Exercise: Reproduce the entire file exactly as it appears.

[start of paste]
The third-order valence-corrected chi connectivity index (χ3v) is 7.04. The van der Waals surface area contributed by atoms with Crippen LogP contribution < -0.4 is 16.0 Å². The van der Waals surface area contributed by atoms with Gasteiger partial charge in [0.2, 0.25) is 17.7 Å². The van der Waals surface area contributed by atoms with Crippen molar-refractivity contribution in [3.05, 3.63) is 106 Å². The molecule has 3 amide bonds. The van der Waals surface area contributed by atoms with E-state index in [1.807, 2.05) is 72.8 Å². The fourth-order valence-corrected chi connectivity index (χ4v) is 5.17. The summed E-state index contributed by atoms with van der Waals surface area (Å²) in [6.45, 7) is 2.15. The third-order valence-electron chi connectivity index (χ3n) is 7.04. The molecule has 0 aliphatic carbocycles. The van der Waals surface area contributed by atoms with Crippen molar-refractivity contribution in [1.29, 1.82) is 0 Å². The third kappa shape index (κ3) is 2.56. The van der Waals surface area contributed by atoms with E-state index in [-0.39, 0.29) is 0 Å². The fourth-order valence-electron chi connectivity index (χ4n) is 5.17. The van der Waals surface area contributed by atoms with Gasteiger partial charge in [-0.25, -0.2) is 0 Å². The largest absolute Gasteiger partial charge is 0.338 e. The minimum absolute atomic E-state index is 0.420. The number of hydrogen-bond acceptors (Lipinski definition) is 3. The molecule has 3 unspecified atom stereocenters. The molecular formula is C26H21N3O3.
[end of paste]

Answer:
The third-order valence-corrected chi connectivity index (χ3v) is 7.04. The van der Waals surface area contributed by atoms with Crippen LogP contribution < -0.4 is 16.0 Å². The van der Waals surface area contributed by atoms with Gasteiger partial charge in [0.2, 0.25) is 17.7 Å². The van der Waals surface area contributed by atoms with Crippen molar-refractivity contribution in [3.05, 3.63) is 106 Å². The molecule has 3 amide bonds. The van der Waals surface area contributed by atoms with E-state index in [1.807, 2.05) is 72.8 Å². The fourth-order valence-corrected chi connectivity index (χ4v) is 5.17. The summed E-state index contributed by atoms with van der Waals surface area (Å²) in [6.45, 7) is 2.15. The third-order valence-electron chi connectivity index (χ3n) is 7.04. The molecule has 0 aliphatic carbocycles. The van der Waals surface area contributed by atoms with Crippen molar-refractivity contribution in [1.29, 1.82) is 0 Å². The third kappa shape index (κ3) is 2.56. The van der Waals surface area contributed by atoms with E-state index in [-0.39, 0.29) is 0 Å². The fourth-order valence-electron chi connectivity index (χ4n) is 5.17. The van der Waals surface area contributed by atoms with Gasteiger partial charge in [-0.25, -0.2) is 0 Å². The largest absolute Gasteiger partial charge is 0.338 e. The minimum absolute atomic E-state index is 0.420. The number of hydrogen-bond acceptors (Lipinski definition) is 3. The molecule has 3 unspecified atom stereocenters. The molecular formula is C26H21N3O3.